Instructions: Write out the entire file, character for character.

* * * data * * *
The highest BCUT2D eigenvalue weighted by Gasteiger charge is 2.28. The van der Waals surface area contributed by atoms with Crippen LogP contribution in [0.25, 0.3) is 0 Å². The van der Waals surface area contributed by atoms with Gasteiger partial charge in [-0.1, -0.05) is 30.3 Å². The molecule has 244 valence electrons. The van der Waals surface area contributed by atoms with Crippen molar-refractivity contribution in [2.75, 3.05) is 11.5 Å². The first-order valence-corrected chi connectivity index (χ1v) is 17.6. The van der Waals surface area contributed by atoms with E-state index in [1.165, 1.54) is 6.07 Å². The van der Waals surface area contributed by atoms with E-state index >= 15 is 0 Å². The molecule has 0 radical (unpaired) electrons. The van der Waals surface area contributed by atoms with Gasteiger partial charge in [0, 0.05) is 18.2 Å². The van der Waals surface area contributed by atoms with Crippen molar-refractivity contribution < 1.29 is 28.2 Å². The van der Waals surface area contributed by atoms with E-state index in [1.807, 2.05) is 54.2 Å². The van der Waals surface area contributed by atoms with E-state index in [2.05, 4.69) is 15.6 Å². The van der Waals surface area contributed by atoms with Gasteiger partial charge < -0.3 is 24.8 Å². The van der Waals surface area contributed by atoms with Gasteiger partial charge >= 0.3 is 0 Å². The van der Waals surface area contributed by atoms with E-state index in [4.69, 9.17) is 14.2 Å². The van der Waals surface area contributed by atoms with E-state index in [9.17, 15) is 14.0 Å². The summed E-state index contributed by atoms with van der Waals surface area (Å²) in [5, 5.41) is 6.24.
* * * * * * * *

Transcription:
The highest BCUT2D eigenvalue weighted by Gasteiger charge is 2.28. The van der Waals surface area contributed by atoms with Crippen LogP contribution in [0.25, 0.3) is 0 Å². The van der Waals surface area contributed by atoms with Gasteiger partial charge in [-0.1, -0.05) is 30.3 Å². The molecule has 244 valence electrons. The van der Waals surface area contributed by atoms with Crippen molar-refractivity contribution in [2.75, 3.05) is 11.5 Å². The first-order valence-corrected chi connectivity index (χ1v) is 17.6. The van der Waals surface area contributed by atoms with E-state index in [1.165, 1.54) is 6.07 Å². The van der Waals surface area contributed by atoms with E-state index >= 15 is 0 Å². The molecule has 0 radical (unpaired) electrons. The van der Waals surface area contributed by atoms with Gasteiger partial charge in [0, 0.05) is 18.2 Å². The van der Waals surface area contributed by atoms with Crippen molar-refractivity contribution < 1.29 is 28.2 Å². The van der Waals surface area contributed by atoms with E-state index in [1.807, 2.05) is 54.2 Å². The van der Waals surface area contributed by atoms with E-state index in [2.05, 4.69) is 15.6 Å². The van der Waals surface area contributed by atoms with Gasteiger partial charge < -0.3 is 24.8 Å². The van der Waals surface area contributed by atoms with Gasteiger partial charge >= 0.3 is 0 Å². The van der Waals surface area contributed by atoms with E-state index in [4.69, 9.17) is 14.2 Å². The van der Waals surface area contributed by atoms with E-state index in [9.17, 15) is 14.0 Å². The summed E-state index contributed by atoms with van der Waals surface area (Å²) in [5, 5.41) is 6.24.